No new pictures this week — I spent the whole weekend back in the classroom

One of the ways adulthood totally rules over childhood is that you can pick only the kind of class you’re interested in. If I had any professional, artistic or intellectual ambitions, I’d be up the road at Berkeley taking instruction from some of the finest minds on the Pacific Rim. Don’t fret, I’m having none of that: I parked my fanny in a class on lightweight backpacking taught by a former member of the Iowa Mountaineers (not kidding: it’s a club of flatlanders who travel to mountains to climb them).

The teacher is Steve, the guy who took me snow camping several weeks back. He belongs to a local Sierra Club chapter that conducts lessons every spring instructing people how to stay alive in the forests and mountains for days on end with nothing but the clothes on their back and a pack full of survival essentials strapped onto it.

The most memorable image: Eleven of us sit at tables in a small meeting room in a nondescript office park on the outskirts of Palo Alto. Steve faces us from behind a table containing a blue backpack that looks big enough for moon missions. Steve notes that he routinely toted 60-70 pounds in this leviathan before he saw the light and started trimming his load. While describing his idea of a "lightweight" pack, he opens a zipper and plucks a smaller pack — one that might hold 15 to 20 pounds of gear fully loaded — from the beast’s upper thorax.. Then he starts talking about his "ultralight" pack and snatches a shiny little number from the beast’s lower abdominal cavity.

Clever bit of stagecraft. Steve could take that act to Vegas; I hear there are great trails in the mountains outside of town.

For years, one of the primary appeals of backpacking has been the melding of dreadful suffering with wondrous outdoor vistas. Most folks are content to gawk at mountains and forests from their cars or camper vans, but those who insist on seeing them up close have been forced, until recently, to carry equipment built tough enough for Everest expeditions. A few people who were not Sherpas became indignant that lugging a 50-pound pack up a hillside turned an afternoon amid nature’s wonder into hours of praying for the day’s end or death, whichever came first. They made up their minds to enjoy the show and save their shoulders (and knees, hips, ankles and feet), and the lightweight-backpacking movement was born.

People who are fanatically weight-conscious enough can get their camping kit down to about five or six pounds, not counting food, water or cooking fuel. The point of Steve’s class is not to produce fanatics, but to show perfectly levelheaded outdoorspeople how to get their packs down to the 12-15 pound range.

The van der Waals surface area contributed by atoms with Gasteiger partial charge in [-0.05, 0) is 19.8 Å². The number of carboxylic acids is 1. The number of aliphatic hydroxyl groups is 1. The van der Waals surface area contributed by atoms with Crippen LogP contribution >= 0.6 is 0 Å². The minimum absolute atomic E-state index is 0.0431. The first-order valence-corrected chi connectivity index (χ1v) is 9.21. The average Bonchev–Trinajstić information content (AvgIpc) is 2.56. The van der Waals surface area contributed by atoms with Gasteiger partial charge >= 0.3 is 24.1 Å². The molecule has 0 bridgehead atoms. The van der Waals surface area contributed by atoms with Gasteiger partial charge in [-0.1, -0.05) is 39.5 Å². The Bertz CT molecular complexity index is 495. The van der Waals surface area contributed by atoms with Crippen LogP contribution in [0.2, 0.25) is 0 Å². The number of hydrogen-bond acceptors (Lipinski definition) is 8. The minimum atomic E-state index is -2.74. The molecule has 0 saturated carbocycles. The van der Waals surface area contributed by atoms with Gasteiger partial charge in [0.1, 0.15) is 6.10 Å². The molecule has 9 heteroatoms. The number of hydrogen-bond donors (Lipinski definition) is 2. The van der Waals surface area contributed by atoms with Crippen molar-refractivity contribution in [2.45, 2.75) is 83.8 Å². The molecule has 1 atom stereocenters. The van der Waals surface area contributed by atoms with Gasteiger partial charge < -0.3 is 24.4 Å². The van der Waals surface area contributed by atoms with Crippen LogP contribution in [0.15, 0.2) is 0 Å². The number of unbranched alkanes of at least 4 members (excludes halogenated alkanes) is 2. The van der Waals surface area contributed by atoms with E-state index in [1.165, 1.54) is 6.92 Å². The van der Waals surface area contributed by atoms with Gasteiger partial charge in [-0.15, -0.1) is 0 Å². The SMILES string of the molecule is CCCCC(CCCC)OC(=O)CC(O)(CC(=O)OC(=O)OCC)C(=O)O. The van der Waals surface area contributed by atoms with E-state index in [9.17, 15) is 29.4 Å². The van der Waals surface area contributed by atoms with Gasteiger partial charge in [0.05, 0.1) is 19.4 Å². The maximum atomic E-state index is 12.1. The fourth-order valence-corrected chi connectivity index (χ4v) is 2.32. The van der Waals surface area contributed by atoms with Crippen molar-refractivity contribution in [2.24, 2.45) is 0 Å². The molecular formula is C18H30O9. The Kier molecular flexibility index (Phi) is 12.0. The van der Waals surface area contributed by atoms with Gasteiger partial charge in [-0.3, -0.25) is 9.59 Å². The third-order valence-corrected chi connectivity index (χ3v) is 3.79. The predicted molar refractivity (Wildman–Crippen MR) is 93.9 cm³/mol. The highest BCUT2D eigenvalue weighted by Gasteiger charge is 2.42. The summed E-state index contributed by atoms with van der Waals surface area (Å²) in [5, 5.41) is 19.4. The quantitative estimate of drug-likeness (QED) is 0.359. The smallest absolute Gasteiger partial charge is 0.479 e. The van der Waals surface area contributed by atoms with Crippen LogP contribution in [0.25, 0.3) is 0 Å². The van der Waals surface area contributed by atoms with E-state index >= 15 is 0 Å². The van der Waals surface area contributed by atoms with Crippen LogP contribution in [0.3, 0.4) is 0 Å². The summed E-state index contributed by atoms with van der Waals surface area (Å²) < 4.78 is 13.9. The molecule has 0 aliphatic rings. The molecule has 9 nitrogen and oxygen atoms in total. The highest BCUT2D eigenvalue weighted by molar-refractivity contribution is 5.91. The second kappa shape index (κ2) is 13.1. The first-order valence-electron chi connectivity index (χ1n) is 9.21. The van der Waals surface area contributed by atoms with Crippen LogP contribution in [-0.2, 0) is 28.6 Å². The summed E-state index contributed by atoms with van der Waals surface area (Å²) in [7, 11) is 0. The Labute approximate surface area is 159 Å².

A couple of my classmates have no choice: one is a woman in her 50s who is recovering from a terrible car crash that left her in a wheelchair for several years. She can walk, slowly, and now that she’s back on her feet, she’s determined to get back in the mountains while she still can. The guy sitting next to her figures he can keep hiking on his bad knee if he cuts enough pack weight. Next to me sits a guy in his early 70s who craves campouts but can’t let a backpack trip up the wires on his pacemaker. His plan: a fanny pack and a satchel slung over one shoulder.

Among hikers, the people who are into lightweight backpacking are considered at best eccentric, at worst crazy as bedbugs. This is odd, given that the very first thing you want to do after putting a heavy backpack on is take it right back off. It’s perfectly rational to wish one’s pack were not so heavy, and yet those who take this idea and run with it are the ones considered loco.

Steve draws a curve on the whiteboard explaining how each extra pound of weight takes a certain number of miles off your hike. The bigger the load, the more fuel needed to move it. And it works in reverse: the less you carry, the less you consume.

The trick is to reduce the three heaviest things in your pack: pack, shelter and sleeping gear. Steve shows how to get each component down to 2 pounds apiece. Trade the tent in for a tarp and a lightweight bug net. Use a down quilt instead of a sleeping bag. Get a frameless pack. Find multiple uses for gear: your rain poncho can also be your tarp. Get a scale and weigh everything; put it on a spreadsheet to see how fast it all adds up.

Gear’s only half the story though. The rest of it is about finding just the right campsite — on soft ground, out of the wind, sheltered from storms — and adapting your hiking style to account for all the extra miles you can cover without the backbreaking weight.

His lecture brings one "wow, I never thought of that" after another. Classmates are amazed to learn about a host of Web sites and backyard entrepreneurs who build highly specialized, super-lightweight gear, often by hand.

Steve’s mantra is that cutting weight always starts upstairs: Something in your head will never be as heavy as something on your back. Which, come to think of it, applies to just about everything.